Sex education has always been a tricky issue in traditionally conservative China, where school systems have struggled to generate momentum behind the subject.
But in a sweeping new set of protections for minors both on and offline, the phrase “sex education” has finally been written into Chinese law for the first time.
Today should be remembered! “Sexuality education (性教育)” the term, finally, has been written in Chinese law for the first time. The amended Law of the Peoples Republic of China on the Protection of Minors will start to be enacted on June 1 2021. pic.twitter.com/cX6crwcEkR— Chong Liu 刘翀 (@liuchonglll) October 17, 2020
Today should be remembered! “Sexuality education (性教育)” the term, finally, has been written in Chinese law for the first time. The amended Law of the Peoples Republic of China on the Protection of Minors will start to be enacted on June 1 2021. pic.twitter.com/cX6crwcEkR
— Chong Liu 刘翀 (@liuchonglll) October 17, 2020
The revised law emphasizes the responsibility of schools in educating minors about sexual issues, something that the public pushed for after several high-profile crimes against children drew viral outrage. Under the legislation, sex education classes will be the new norm, and schools will be required to check the legal records of teacher applicants before approving them.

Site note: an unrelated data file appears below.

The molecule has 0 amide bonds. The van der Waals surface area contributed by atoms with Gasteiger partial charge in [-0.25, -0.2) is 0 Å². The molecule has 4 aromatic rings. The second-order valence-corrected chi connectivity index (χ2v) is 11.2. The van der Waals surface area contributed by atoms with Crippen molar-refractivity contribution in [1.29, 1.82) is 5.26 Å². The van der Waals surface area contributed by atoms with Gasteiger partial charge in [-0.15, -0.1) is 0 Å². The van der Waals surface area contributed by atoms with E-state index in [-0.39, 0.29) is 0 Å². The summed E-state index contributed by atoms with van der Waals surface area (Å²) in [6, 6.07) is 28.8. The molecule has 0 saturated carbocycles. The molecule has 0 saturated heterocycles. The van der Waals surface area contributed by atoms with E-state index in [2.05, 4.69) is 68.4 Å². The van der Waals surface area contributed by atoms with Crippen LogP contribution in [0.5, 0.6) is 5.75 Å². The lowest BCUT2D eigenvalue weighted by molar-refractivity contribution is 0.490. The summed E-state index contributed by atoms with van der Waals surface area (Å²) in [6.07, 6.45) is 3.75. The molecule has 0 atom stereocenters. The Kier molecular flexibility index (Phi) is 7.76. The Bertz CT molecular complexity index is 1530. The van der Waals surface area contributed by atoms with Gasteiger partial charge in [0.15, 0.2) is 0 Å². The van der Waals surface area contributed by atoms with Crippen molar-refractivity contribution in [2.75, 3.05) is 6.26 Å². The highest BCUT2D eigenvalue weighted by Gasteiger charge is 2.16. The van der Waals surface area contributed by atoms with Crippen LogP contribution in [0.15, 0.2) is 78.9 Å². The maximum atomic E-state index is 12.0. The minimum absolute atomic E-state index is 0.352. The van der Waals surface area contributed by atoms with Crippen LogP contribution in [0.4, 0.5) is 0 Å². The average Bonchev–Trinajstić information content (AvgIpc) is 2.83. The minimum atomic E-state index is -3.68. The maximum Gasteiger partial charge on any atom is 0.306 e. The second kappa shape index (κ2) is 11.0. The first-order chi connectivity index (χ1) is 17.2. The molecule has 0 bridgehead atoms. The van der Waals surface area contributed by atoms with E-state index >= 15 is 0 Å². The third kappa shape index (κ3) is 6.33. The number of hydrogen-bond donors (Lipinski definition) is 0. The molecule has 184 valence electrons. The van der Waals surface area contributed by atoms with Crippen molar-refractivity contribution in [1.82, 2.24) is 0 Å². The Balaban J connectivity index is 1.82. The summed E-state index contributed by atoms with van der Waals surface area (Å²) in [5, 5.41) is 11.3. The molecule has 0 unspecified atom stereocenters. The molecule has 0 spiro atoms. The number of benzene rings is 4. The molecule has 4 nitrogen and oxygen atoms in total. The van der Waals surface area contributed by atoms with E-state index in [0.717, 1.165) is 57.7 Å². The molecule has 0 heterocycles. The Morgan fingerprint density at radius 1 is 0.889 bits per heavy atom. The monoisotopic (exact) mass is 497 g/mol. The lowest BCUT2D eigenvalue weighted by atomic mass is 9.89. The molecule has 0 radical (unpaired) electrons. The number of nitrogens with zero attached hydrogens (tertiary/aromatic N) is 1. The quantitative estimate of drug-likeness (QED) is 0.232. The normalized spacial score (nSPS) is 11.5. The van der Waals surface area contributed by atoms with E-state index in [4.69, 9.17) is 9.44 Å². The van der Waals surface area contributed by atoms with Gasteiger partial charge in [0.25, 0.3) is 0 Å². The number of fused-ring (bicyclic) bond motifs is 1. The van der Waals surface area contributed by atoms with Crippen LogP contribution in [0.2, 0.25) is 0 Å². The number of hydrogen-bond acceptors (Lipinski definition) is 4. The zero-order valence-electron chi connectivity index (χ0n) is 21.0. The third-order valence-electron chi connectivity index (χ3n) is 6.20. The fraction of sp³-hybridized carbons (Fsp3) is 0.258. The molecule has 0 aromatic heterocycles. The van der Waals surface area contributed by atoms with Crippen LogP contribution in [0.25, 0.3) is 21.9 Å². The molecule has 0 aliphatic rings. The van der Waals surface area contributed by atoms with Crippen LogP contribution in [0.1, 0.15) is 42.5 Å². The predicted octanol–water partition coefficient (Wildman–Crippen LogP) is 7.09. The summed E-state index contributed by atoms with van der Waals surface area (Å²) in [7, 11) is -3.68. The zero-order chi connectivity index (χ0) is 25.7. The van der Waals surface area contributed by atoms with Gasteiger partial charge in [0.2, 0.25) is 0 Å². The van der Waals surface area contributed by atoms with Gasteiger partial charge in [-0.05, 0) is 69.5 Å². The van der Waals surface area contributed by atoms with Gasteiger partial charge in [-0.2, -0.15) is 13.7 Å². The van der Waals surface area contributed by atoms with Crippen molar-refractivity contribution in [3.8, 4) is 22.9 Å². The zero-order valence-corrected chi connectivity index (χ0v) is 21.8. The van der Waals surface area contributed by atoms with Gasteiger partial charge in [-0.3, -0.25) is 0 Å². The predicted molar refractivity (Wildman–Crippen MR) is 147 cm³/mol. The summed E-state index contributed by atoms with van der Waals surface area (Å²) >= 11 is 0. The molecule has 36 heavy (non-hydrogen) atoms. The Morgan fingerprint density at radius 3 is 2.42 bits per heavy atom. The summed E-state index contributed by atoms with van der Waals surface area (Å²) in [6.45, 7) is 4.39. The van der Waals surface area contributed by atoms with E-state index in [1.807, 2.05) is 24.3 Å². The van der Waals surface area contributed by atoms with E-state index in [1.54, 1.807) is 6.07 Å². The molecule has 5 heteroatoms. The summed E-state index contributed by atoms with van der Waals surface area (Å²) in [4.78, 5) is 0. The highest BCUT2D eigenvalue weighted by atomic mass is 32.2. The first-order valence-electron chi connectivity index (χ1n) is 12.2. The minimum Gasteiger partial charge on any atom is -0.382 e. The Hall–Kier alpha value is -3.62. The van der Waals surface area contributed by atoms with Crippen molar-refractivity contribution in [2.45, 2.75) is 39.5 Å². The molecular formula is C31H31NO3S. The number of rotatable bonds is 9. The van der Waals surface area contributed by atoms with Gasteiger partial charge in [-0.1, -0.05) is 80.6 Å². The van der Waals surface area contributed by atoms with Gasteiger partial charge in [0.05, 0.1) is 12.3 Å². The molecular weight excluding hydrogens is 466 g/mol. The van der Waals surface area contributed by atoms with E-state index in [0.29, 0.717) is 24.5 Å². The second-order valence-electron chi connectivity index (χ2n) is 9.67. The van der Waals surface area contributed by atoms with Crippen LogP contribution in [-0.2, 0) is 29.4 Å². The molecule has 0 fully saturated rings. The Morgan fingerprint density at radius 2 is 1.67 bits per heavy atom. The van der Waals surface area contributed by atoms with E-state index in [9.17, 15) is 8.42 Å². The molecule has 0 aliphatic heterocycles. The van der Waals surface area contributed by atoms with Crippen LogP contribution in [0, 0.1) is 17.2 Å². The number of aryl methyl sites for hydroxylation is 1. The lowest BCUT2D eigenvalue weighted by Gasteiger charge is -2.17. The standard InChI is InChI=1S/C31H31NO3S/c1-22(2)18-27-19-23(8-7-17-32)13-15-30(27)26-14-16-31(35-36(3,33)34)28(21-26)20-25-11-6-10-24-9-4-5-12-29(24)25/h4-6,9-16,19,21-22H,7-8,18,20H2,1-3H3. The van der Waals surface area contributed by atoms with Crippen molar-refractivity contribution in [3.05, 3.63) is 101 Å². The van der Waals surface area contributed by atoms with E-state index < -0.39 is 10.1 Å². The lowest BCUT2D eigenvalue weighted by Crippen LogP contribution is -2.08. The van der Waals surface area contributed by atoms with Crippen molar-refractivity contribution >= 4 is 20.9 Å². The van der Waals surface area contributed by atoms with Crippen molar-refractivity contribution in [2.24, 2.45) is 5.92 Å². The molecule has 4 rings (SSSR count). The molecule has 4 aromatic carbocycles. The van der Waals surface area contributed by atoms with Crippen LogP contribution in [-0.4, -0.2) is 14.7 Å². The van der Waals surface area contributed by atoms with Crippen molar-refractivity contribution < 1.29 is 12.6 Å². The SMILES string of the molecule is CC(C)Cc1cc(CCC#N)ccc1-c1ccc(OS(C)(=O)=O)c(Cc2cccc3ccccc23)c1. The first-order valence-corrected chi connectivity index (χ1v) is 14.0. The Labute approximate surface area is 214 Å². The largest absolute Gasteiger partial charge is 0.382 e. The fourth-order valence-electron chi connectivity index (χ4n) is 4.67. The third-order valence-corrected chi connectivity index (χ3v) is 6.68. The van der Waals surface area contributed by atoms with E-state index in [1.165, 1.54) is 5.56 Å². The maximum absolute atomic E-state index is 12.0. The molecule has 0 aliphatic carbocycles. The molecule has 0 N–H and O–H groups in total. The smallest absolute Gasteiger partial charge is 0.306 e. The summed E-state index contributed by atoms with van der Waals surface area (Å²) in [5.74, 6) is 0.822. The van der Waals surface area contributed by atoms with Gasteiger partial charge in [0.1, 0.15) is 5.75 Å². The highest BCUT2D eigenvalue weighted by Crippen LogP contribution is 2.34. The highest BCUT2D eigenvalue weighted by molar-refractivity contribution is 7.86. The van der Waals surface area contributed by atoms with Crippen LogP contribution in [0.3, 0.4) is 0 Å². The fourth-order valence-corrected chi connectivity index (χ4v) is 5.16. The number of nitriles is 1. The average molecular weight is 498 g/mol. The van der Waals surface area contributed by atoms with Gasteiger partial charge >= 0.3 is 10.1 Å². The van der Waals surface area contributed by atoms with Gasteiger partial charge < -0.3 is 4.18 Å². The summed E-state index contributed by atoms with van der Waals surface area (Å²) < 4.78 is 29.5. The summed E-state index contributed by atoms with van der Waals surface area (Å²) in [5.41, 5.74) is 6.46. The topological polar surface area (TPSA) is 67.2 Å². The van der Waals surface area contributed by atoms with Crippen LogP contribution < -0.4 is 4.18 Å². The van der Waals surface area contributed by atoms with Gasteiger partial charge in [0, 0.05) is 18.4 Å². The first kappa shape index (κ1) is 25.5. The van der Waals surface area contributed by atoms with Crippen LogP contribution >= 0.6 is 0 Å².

Sex education in China has faced a difficult road — a 2019 UNESCO / UNFPA study found that when presented with the statement “a woman cannot refuse to have sex with her husband,” less than half of its participants disagreed. According to a 2015 China Family Planning Association study, only 10% of 20,000 university students surveyed had received sex education.
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The government’s “Healthy China 2030” plan draws on elements of comprehensive sexuality education (CSE), which “aims to equip children and young people with knowledge, skills, attitudes and values that will empower them to: realize their health, well-being and dignity; develop respectful social and sexual relationships; consider how their choices affect their own well-being and that of others; and, understand and ensure the protection of their rights throughout their lives.”
The new laws go into effect June 1, 2021.
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